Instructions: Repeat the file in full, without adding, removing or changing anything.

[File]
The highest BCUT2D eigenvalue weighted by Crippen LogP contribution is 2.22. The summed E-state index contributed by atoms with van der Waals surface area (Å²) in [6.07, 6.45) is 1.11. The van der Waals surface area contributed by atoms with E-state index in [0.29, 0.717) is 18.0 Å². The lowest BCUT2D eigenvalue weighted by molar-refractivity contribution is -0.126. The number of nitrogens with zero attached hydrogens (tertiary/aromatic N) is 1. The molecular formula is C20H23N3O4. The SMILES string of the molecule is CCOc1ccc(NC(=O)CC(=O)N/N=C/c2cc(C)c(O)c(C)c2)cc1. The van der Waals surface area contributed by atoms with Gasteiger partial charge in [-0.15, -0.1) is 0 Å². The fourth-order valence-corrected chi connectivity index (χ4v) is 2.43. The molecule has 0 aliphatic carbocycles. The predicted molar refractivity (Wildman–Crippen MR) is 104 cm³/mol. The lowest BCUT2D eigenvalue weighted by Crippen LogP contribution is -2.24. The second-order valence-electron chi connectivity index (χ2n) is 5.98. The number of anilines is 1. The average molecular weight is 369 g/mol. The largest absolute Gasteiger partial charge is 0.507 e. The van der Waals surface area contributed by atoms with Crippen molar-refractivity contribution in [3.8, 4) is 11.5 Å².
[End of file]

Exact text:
The highest BCUT2D eigenvalue weighted by Crippen LogP contribution is 2.22. The summed E-state index contributed by atoms with van der Waals surface area (Å²) in [6.07, 6.45) is 1.11. The van der Waals surface area contributed by atoms with E-state index in [0.29, 0.717) is 18.0 Å². The lowest BCUT2D eigenvalue weighted by molar-refractivity contribution is -0.126. The number of nitrogens with zero attached hydrogens (tertiary/aromatic N) is 1. The molecular formula is C20H23N3O4. The SMILES string of the molecule is CCOc1ccc(NC(=O)CC(=O)N/N=C/c2cc(C)c(O)c(C)c2)cc1. The van der Waals surface area contributed by atoms with Gasteiger partial charge in [-0.15, -0.1) is 0 Å². The fourth-order valence-corrected chi connectivity index (χ4v) is 2.43. The molecule has 0 aliphatic carbocycles. The predicted molar refractivity (Wildman–Crippen MR) is 104 cm³/mol. The lowest BCUT2D eigenvalue weighted by Crippen LogP contribution is -2.24. The second-order valence-electron chi connectivity index (χ2n) is 5.98. The number of anilines is 1. The average molecular weight is 369 g/mol. The largest absolute Gasteiger partial charge is 0.507 e. The van der Waals surface area contributed by atoms with Crippen molar-refractivity contribution in [3.8, 4) is 11.5 Å².